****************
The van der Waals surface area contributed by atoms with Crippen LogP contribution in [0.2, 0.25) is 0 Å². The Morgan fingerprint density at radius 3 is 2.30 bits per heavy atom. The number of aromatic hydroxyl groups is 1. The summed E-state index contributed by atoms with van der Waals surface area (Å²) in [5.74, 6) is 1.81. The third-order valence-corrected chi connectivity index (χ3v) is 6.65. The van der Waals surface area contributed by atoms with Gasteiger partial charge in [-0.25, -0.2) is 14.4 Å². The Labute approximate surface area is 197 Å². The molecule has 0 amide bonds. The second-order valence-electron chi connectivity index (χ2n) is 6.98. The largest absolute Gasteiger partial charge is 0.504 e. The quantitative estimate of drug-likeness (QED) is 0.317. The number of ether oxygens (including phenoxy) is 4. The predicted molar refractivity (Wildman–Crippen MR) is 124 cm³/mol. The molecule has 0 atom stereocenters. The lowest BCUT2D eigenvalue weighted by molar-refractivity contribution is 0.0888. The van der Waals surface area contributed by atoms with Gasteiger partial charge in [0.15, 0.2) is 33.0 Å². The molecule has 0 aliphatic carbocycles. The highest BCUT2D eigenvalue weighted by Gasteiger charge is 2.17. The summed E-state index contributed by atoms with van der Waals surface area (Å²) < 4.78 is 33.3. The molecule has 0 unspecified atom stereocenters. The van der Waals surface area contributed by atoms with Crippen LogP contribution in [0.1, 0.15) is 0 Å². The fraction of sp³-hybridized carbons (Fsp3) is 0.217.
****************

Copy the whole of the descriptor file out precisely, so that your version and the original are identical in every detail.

The van der Waals surface area contributed by atoms with Crippen LogP contribution in [0.2, 0.25) is 0 Å². The Morgan fingerprint density at radius 3 is 2.30 bits per heavy atom. The number of aromatic hydroxyl groups is 1. The summed E-state index contributed by atoms with van der Waals surface area (Å²) in [5.74, 6) is 1.81. The third-order valence-corrected chi connectivity index (χ3v) is 6.65. The van der Waals surface area contributed by atoms with Gasteiger partial charge in [-0.25, -0.2) is 14.4 Å². The Labute approximate surface area is 197 Å². The molecule has 0 amide bonds. The second-order valence-electron chi connectivity index (χ2n) is 6.98. The largest absolute Gasteiger partial charge is 0.504 e. The quantitative estimate of drug-likeness (QED) is 0.317. The number of ether oxygens (including phenoxy) is 4. The predicted molar refractivity (Wildman–Crippen MR) is 124 cm³/mol. The molecule has 0 atom stereocenters. The lowest BCUT2D eigenvalue weighted by molar-refractivity contribution is 0.0888. The van der Waals surface area contributed by atoms with Gasteiger partial charge in [0.15, 0.2) is 33.0 Å². The molecule has 0 aliphatic carbocycles. The highest BCUT2D eigenvalue weighted by Gasteiger charge is 2.17. The summed E-state index contributed by atoms with van der Waals surface area (Å²) < 4.78 is 33.3. The molecule has 0 unspecified atom stereocenters. The van der Waals surface area contributed by atoms with Crippen LogP contribution in [0.1, 0.15) is 0 Å². The fraction of sp³-hybridized carbons (Fsp3) is 0.217.